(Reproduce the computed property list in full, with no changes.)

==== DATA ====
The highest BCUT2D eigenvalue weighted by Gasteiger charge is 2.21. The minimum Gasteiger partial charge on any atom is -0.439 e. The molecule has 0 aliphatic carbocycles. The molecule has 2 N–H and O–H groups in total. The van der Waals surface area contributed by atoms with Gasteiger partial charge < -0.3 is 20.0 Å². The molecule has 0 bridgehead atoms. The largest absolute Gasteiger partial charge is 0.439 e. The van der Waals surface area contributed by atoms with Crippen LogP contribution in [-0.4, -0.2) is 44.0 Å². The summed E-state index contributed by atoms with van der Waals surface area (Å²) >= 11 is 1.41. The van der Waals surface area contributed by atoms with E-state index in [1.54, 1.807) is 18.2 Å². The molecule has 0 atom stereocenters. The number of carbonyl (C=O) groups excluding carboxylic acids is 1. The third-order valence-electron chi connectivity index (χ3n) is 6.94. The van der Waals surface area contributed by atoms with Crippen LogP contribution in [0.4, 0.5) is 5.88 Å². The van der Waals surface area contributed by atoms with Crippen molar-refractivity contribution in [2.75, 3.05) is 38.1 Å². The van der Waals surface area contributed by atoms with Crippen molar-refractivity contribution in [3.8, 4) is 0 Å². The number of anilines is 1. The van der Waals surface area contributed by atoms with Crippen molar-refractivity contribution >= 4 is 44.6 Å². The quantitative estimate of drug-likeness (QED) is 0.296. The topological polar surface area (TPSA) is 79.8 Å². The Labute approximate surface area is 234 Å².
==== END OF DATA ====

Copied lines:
The highest BCUT2D eigenvalue weighted by Gasteiger charge is 2.21. The minimum Gasteiger partial charge on any atom is -0.439 e. The molecule has 0 aliphatic carbocycles. The molecule has 2 N–H and O–H groups in total. The van der Waals surface area contributed by atoms with Gasteiger partial charge < -0.3 is 20.0 Å². The molecule has 0 bridgehead atoms. The largest absolute Gasteiger partial charge is 0.439 e. The van der Waals surface area contributed by atoms with Crippen LogP contribution in [-0.4, -0.2) is 44.0 Å². The summed E-state index contributed by atoms with van der Waals surface area (Å²) >= 11 is 1.41. The van der Waals surface area contributed by atoms with E-state index in [1.54, 1.807) is 18.2 Å². The molecule has 0 atom stereocenters. The number of carbonyl (C=O) groups excluding carboxylic acids is 1. The third-order valence-electron chi connectivity index (χ3n) is 6.94. The van der Waals surface area contributed by atoms with Crippen LogP contribution in [0.4, 0.5) is 5.88 Å². The van der Waals surface area contributed by atoms with Crippen molar-refractivity contribution in [2.75, 3.05) is 38.1 Å². The van der Waals surface area contributed by atoms with Crippen molar-refractivity contribution in [3.8, 4) is 0 Å². The number of anilines is 1. The van der Waals surface area contributed by atoms with Crippen molar-refractivity contribution >= 4 is 44.6 Å². The quantitative estimate of drug-likeness (QED) is 0.296. The topological polar surface area (TPSA) is 79.8 Å². The Labute approximate surface area is 234 Å².